Food Waste Around the World, Episode 35: USA
Food Waste Around the World is a Food Circle’s project aimed at providing information and raising awareness about food waste. The project is designed as a series of interviews with students coming from different countries with the aim of understanding how this issue is tackled and perceived around the world. This is made possible thanks to Sapient, the mother company of Food Circle, which every year offers internships to students from all around the world creating a uniquely multicultural environment.
Today we speak with Teressa from the USA!
"I recognize that food waste is a complex problem in the US that has some logistical restraints. However, all in all, there is just way too much food waste in the USA and more action needs to be taken on multiple levels."
Hello Teressa. Thanks for taking the time to speak with me. I am really interested to learn more about food waste in the USA. Before we start, would you mind introducing yourself shortly?
Hi there, my name is Teressa and I grew up in Michigan, USA. I started studying Psychology because I really care for others and want to help people in any way I can. However, during my studies, I discovered my second passion: to protect and preserve the environment. Since my graduation, I have sought out positions in organizations that are impactful and either help people or the environment (or ideally both). I was so excited to find this internship! Now, I work at Food Circle as a Talent and Administrative Coordinator. I get to interview people to learn their motivations, life goals, and skills and give them the opportunity to grow at this amazing, sustainable organization. On the other hand, I have learned more about food waste and how to continue to reduce my environmental impact while collaborating with a great team on sustainable projects.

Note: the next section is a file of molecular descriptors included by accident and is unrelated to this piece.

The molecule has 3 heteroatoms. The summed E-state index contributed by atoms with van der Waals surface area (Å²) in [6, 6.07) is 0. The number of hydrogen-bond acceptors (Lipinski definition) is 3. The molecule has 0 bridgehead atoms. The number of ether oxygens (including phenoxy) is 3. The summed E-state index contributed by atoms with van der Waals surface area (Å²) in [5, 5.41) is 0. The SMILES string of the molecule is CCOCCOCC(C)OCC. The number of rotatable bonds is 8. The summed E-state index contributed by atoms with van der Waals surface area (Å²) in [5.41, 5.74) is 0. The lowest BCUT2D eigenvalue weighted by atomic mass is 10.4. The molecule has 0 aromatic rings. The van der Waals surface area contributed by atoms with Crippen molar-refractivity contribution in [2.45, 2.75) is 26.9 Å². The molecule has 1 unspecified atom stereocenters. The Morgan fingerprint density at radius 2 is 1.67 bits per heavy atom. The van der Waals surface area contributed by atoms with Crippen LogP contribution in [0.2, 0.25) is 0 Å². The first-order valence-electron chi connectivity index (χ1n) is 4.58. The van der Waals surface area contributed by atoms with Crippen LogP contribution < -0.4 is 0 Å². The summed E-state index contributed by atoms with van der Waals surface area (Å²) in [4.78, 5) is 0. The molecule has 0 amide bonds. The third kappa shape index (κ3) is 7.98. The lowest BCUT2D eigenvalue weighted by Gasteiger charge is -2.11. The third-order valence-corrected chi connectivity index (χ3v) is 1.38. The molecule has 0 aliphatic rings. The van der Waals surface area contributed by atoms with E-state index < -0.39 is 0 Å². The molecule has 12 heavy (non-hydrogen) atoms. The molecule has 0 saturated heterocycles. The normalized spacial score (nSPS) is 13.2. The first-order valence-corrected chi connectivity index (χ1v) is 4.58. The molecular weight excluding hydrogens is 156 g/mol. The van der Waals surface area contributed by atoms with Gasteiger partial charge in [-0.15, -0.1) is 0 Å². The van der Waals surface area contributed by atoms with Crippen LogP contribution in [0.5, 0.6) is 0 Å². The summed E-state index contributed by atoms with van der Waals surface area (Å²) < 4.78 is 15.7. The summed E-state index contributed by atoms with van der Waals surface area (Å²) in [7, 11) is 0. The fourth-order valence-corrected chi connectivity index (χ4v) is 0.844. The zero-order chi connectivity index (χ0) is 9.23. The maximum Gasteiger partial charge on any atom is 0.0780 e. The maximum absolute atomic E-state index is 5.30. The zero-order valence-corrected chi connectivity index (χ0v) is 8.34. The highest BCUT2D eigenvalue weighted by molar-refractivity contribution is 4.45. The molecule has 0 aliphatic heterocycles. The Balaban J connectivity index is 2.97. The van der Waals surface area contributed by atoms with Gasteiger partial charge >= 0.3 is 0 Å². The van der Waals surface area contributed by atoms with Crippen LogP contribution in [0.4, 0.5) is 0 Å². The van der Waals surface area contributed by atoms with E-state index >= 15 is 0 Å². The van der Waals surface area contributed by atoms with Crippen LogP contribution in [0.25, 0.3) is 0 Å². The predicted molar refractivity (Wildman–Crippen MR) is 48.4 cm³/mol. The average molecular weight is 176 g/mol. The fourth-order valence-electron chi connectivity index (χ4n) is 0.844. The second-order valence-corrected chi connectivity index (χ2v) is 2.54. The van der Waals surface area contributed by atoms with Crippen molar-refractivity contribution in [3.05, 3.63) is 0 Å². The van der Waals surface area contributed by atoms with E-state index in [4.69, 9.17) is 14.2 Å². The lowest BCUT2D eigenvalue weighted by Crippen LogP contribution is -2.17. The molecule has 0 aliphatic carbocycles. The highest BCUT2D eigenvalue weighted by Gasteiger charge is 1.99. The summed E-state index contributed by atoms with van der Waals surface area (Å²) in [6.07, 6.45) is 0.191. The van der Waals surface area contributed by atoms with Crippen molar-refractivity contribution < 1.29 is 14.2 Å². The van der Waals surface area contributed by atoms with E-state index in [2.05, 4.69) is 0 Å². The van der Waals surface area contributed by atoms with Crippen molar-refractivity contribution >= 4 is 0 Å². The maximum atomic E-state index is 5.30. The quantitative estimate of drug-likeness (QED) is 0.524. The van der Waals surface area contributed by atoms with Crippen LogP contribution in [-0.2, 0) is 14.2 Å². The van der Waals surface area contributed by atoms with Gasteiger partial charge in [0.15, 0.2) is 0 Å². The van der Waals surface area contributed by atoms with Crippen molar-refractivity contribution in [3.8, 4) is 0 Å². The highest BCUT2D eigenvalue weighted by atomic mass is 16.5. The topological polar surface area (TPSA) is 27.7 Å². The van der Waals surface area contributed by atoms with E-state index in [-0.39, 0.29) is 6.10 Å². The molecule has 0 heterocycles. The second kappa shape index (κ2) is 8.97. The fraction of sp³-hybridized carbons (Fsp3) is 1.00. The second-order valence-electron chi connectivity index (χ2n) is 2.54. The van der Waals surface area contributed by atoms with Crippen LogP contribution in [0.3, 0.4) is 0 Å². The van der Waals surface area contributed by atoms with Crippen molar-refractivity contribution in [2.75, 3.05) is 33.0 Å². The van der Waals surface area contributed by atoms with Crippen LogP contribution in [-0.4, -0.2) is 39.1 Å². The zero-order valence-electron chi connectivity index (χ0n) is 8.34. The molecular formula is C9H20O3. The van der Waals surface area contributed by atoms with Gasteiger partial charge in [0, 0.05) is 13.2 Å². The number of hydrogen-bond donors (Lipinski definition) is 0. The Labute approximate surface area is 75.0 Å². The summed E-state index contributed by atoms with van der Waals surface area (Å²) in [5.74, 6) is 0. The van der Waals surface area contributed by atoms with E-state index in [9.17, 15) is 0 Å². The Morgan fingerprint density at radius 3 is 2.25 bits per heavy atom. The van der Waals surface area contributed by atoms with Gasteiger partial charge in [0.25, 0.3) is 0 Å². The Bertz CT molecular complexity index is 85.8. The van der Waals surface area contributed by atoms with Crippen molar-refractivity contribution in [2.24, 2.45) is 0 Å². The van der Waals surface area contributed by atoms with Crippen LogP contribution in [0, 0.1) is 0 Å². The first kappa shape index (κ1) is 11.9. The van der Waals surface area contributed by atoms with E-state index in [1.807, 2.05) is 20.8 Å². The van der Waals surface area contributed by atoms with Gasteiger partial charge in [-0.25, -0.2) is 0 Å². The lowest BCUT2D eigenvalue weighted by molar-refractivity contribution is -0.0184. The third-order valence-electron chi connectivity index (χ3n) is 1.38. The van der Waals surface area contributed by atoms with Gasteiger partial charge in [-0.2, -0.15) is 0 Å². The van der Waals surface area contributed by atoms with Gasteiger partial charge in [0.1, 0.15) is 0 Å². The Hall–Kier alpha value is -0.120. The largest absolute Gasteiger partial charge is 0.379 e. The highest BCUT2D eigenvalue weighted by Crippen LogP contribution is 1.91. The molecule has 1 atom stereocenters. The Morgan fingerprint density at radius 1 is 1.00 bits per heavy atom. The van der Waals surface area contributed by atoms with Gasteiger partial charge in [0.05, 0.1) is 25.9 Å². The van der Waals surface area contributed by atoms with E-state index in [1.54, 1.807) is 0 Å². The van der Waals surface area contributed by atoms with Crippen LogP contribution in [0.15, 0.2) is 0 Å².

How do you feel about the food waste in the USA?
The USA is one of the worst contenders of food waste worldwide! What is worse is that this food is then ending up in landfills where it cannot properly decompose and it releases the harmful greenhouse gas called methane. This thought makes my stomach turn. Moreover, it is crazy to me to think about all the food that is wasted in the USA and the number of people that face hunger. Luckily there are some organizations that also recognize this problem and focus their efforts on rescuing food from waste by donating to homeless and nearly starving people. I remember as a child going through our pantry twice a year and filling a box of food we would probably not eat ourselves to donate to the less fortunate.